#353 theoldmortuary ponders

Despite declaring the arrival of autumn yesterday.

#352 theoldmortuary ponders

Autumn put in a very summery face, today, for my visit to Cotehele, despite being in the midst of Drawn to Cotehele, two more exhibitions are in the pipeline. We sat in the bright autumn sunshine planning a winter Portrait exhibition. It was our inaugural meeting, time for the curatorial team to get together and set a schedule. As if on cue, as we were discussing 3d art, we were visited by a chap called Alfie.

A very fine example of flesh and blood 3D.

Cotehele was looking gorgeous.

But you can see from peoples clothes that the seasons are on the turn. Spring and autumn sunshine is sharper than baking hot summer days. The clarity of light gave me one of my favourite ‘ it’s complicated’ shots.

The exhibition we are currently running at Cotehele was bustling with visitors and the red dots, signifying sold work, are stacking up. The art is constantly restocked so the exhibition looks fresh every time I visit.

©Jane Athron

This one by Jane Athron sold really early on but has been replaced by another vivid picture from Jane’s studio. Another Jayne, Jayne Ashenbury is also selling well.

It is such a pleasure to have Cotehele as a base for Drawn to the Valley for a month, I am not sure when I last looked forward to meetings quite so much. Maybe I wouldn’t feel the same if it was raining but I am really excited to see their pumpkin harvest display towards the end of our time with them.

Yesterday was just so lush, bright sunshine and glorious pools of shadow to give contrast and relaxation after the stimulation of early autumn colour.

Zoom meetings were never like this.

#348 theoldmortuary ponders.

Yesterday was a surprise. Dawn was mighty fine and then I went to work at a gallery/exhibition that had been running for nearly a week with no publicity. I definitely anticipated a slow start but was pleased to see that there had been a few sales.

Red dots at a gallery signify that a piece of art is sold. The work is either taken away at the time or left in the gallery until the exhibition ends. A mix of both greeted me when I arrived and soon after we had a steady stream of visitors through our, quite remarkable, door.

There must have been something in the air because both myself and the other steward each sold a piece of our own work within an hour of being there.

Obviously, we couldn’t do the traditional artist happy dance of backflips and somersaults because we were in such an old and precious building. But the sentiment was the same without risk to life or limbs. I have a feeling this is going to be a memorable exhibition.

My plan for when the exhibition was quiet was to take loads of photographs to share our beautiful location on this blog. Now that has to be a job for another day. If you live anywhere near the Tamar Valley a trip to Cotehele in the autumn is always a colourful experience. Our art group has just added a little bit of extra interest.

https://drawntothevalley.com/

#347 theoldmortuary ponders

©Mark Fielding

There is an irony to this blog. For the last ten days I have had loads of time to do Social Media for an art exhibition at Cotehele, a National Trust Property on the Cornish side of the Tamar Valley. The National Trust asked us not to do any Social Media during the mourning period for HRH Queen Elizabeth II. Today I am actually at Cotehele and free to do Social Media and I have two problems. Firstly we are really busy and secondly there is hardly any signal. This blog will be published by me visiting the bowling green, hopefully, or perhaps by waving my arms at the Dovecote. Another touch of British eccentricity if the last ten days have not seen enough of it.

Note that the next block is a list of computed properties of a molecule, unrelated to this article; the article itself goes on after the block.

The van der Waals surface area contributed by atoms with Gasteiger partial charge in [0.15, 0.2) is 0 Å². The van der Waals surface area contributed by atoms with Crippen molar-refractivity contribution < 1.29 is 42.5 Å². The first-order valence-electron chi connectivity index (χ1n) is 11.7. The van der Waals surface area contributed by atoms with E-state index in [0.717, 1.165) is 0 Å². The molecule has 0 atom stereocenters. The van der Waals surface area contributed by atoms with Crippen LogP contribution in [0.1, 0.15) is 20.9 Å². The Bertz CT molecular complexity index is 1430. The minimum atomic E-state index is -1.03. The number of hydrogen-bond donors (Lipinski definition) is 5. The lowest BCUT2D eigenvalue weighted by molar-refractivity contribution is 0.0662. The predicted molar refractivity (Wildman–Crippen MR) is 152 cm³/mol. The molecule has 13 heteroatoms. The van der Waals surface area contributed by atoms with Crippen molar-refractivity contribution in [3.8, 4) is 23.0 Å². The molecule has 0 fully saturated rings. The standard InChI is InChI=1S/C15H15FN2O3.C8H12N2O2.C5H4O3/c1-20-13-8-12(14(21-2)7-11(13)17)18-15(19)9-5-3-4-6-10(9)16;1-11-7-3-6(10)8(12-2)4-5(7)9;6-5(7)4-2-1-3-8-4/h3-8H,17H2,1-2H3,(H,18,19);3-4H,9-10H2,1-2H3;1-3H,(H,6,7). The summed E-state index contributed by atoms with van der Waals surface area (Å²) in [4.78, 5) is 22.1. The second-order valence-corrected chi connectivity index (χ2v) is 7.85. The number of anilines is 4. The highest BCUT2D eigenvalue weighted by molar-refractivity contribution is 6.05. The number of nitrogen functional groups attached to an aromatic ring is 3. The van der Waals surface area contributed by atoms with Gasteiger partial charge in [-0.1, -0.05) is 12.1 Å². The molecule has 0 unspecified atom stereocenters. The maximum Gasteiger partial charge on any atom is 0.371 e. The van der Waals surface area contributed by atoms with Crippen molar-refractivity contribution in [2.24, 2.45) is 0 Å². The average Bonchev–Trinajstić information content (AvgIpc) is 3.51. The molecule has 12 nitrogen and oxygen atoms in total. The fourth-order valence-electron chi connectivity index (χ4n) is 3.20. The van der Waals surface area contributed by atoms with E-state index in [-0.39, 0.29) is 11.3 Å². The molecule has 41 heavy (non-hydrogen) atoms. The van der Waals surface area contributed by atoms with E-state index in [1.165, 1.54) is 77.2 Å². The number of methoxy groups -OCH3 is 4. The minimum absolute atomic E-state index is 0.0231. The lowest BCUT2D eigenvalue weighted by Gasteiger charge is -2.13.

©Peter Ursem

Working at a National Trust property is always a treat, I am sitting in a room that was a bed chamber in 1485 or possibly earlier as that date is the first of the recorded redevelopments.

©Gilly Spottiswood

All of the work here is inspired by either Cotehele House or the Tamar Valley. The website of Cotehele is below.

https://www.nationaltrustcollections.org.uk/place/cotehele#:~:text=Cotehele%20House%2C%20a%20rustic%20house,their%20principal%20residence%20near%20Plymouth.

For now my lovely readers I am off to wave my phone on the bowling green. Failing that, who could begin to guess, this is a medieval house there could be somewhere even more delightful to get a signal.

©Michael Jenkins

#331 theoldmortuary ponders

©theoldmortuary

Back to work. I’m showing work in a month long National Trust exhibition soon. Three paintings of four were completed before the holiday, although not yet framed. This one took shape today, it is not an accurate landscape but is a reflection of the landscape around the National Trust property. The area on the borderlands between Devon and Cornwall. For the most part views are obscured by Cornish/ Devon hedges . Tall hand built dry stone walls that are topped by0p small trees and other hedging plants. But every now and then the walls dip and the landscape falls away towards the sea or the River Tamar. Then drivers or horse riders get a peep of distant views, on this occasion at sunset.

#302 theoldmortuary ponders

Hang out the flags. The Print exhibition I have been curating and managing, with others, has come to a close. With its closure comes the end of the most delightful commute of my life. Just a ten minute walk from home, today I took my car and parked even closer, under this bunting which was caught in this tree during the Queens Jubilee during a windy spell.

At 8 am the gallery was very peaceful before the take down team arrived.

Despite our best efforts of restocking after prints were sold some gaps have appeared but we only started to rum out during this last, very busy, weekend.

Ocean Studios in the Royal William Yard was a new venue for our art group. It has been a completely positive experience for the curating team and the Printers who took part. Our work has been seen by many of our regular visitors but we have also had a completely new audience and many international visitors. The next event for Drawn to the Valley is Open Studios.

The brochures for this Tamar Valley wide event were leaving Ocean Studios like the proverbial ‘hot cakes’